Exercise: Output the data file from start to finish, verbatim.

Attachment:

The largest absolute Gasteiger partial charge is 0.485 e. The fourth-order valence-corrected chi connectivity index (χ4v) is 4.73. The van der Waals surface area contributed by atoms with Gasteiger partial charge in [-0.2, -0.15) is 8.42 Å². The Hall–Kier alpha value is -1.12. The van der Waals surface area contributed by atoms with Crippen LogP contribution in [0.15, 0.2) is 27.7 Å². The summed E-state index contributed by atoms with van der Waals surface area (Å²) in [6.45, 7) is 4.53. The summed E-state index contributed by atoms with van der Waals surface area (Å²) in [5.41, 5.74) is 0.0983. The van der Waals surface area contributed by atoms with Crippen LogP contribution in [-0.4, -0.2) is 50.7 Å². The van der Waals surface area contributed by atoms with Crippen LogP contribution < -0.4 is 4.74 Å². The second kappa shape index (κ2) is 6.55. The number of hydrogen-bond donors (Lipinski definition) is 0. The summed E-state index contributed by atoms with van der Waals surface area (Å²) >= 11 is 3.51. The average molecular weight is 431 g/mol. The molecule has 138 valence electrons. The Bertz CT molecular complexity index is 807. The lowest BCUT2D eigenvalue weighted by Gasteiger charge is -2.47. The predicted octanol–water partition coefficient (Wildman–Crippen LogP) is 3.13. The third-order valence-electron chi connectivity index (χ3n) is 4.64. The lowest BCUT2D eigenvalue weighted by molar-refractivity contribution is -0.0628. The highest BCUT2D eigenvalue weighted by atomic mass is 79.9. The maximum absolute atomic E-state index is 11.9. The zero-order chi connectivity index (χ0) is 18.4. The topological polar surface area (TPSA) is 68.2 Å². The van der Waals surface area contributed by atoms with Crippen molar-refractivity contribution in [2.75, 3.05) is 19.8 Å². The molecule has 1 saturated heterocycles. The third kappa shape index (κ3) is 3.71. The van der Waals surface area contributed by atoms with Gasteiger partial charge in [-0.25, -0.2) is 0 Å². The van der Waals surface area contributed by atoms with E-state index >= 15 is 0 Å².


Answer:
The largest absolute Gasteiger partial charge is 0.485 e. The fourth-order valence-corrected chi connectivity index (χ4v) is 4.73. The van der Waals surface area contributed by atoms with Gasteiger partial charge in [-0.2, -0.15) is 8.42 Å². The Hall–Kier alpha value is -1.12. The van der Waals surface area contributed by atoms with Crippen LogP contribution in [0.15, 0.2) is 27.7 Å². The summed E-state index contributed by atoms with van der Waals surface area (Å²) in [6.45, 7) is 4.53. The summed E-state index contributed by atoms with van der Waals surface area (Å²) in [5.41, 5.74) is 0.0983. The van der Waals surface area contributed by atoms with Crippen LogP contribution in [-0.4, -0.2) is 50.7 Å². The van der Waals surface area contributed by atoms with Crippen LogP contribution < -0.4 is 4.74 Å². The second kappa shape index (κ2) is 6.55. The number of hydrogen-bond donors (Lipinski definition) is 0. The summed E-state index contributed by atoms with van der Waals surface area (Å²) >= 11 is 3.51. The average molecular weight is 431 g/mol. The molecule has 138 valence electrons. The Bertz CT molecular complexity index is 807. The lowest BCUT2D eigenvalue weighted by Gasteiger charge is -2.47. The predicted octanol–water partition coefficient (Wildman–Crippen LogP) is 3.13. The third-order valence-electron chi connectivity index (χ3n) is 4.64. The lowest BCUT2D eigenvalue weighted by molar-refractivity contribution is -0.0628. The highest BCUT2D eigenvalue weighted by atomic mass is 79.9. The maximum absolute atomic E-state index is 11.9. The zero-order chi connectivity index (χ0) is 18.4. The topological polar surface area (TPSA) is 68.2 Å². The van der Waals surface area contributed by atoms with Crippen molar-refractivity contribution in [2.75, 3.05) is 19.8 Å². The molecule has 1 saturated heterocycles. The third kappa shape index (κ3) is 3.71. The van der Waals surface area contributed by atoms with Gasteiger partial charge in [-0.25, -0.2) is 0 Å². The van der Waals surface area contributed by atoms with E-state index >= 15 is 0 Å².